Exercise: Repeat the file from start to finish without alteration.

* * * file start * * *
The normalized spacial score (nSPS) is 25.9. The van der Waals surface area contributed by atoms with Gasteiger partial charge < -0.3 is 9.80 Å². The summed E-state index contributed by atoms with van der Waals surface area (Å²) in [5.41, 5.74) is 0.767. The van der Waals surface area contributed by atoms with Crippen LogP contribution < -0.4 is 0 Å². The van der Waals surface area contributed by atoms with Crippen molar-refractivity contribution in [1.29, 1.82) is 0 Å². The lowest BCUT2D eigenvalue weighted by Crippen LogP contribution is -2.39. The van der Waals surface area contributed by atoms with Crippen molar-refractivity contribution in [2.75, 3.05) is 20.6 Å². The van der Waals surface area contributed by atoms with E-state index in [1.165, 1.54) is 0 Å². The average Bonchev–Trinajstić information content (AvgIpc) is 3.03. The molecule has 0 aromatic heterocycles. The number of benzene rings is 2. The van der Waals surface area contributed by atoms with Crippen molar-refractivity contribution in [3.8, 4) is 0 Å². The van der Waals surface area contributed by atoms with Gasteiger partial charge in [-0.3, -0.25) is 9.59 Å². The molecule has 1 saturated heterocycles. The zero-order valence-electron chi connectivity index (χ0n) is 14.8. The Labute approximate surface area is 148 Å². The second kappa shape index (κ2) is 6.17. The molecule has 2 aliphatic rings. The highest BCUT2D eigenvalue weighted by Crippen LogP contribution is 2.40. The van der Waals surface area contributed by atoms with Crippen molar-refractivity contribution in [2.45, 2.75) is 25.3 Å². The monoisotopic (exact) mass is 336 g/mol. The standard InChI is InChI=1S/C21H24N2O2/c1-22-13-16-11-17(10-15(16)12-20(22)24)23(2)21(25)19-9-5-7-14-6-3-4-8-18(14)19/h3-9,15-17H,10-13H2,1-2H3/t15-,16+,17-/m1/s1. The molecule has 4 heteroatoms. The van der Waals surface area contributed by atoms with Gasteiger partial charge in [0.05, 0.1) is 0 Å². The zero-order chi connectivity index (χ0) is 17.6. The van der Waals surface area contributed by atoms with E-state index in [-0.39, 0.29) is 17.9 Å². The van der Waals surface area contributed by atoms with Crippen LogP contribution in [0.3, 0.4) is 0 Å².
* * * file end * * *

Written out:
The normalized spacial score (nSPS) is 25.9. The van der Waals surface area contributed by atoms with Gasteiger partial charge < -0.3 is 9.80 Å². The summed E-state index contributed by atoms with van der Waals surface area (Å²) in [5.41, 5.74) is 0.767. The van der Waals surface area contributed by atoms with Crippen LogP contribution < -0.4 is 0 Å². The van der Waals surface area contributed by atoms with Crippen molar-refractivity contribution in [1.29, 1.82) is 0 Å². The lowest BCUT2D eigenvalue weighted by Crippen LogP contribution is -2.39. The van der Waals surface area contributed by atoms with Crippen molar-refractivity contribution in [2.75, 3.05) is 20.6 Å². The van der Waals surface area contributed by atoms with E-state index in [1.165, 1.54) is 0 Å². The average Bonchev–Trinajstić information content (AvgIpc) is 3.03. The molecule has 0 aromatic heterocycles. The number of benzene rings is 2. The van der Waals surface area contributed by atoms with Crippen molar-refractivity contribution in [3.8, 4) is 0 Å². The van der Waals surface area contributed by atoms with Gasteiger partial charge in [-0.3, -0.25) is 9.59 Å². The molecule has 1 saturated heterocycles. The zero-order valence-electron chi connectivity index (χ0n) is 14.8. The Labute approximate surface area is 148 Å². The second kappa shape index (κ2) is 6.17. The molecule has 2 aliphatic rings. The highest BCUT2D eigenvalue weighted by Crippen LogP contribution is 2.40. The van der Waals surface area contributed by atoms with Crippen molar-refractivity contribution in [2.45, 2.75) is 25.3 Å². The monoisotopic (exact) mass is 336 g/mol. The standard InChI is InChI=1S/C21H24N2O2/c1-22-13-16-11-17(10-15(16)12-20(22)24)23(2)21(25)19-9-5-7-14-6-3-4-8-18(14)19/h3-9,15-17H,10-13H2,1-2H3/t15-,16+,17-/m1/s1. The molecule has 4 heteroatoms. The van der Waals surface area contributed by atoms with Gasteiger partial charge in [0.05, 0.1) is 0 Å². The zero-order chi connectivity index (χ0) is 17.6. The van der Waals surface area contributed by atoms with E-state index in [-0.39, 0.29) is 17.9 Å². The van der Waals surface area contributed by atoms with Crippen LogP contribution in [0.3, 0.4) is 0 Å².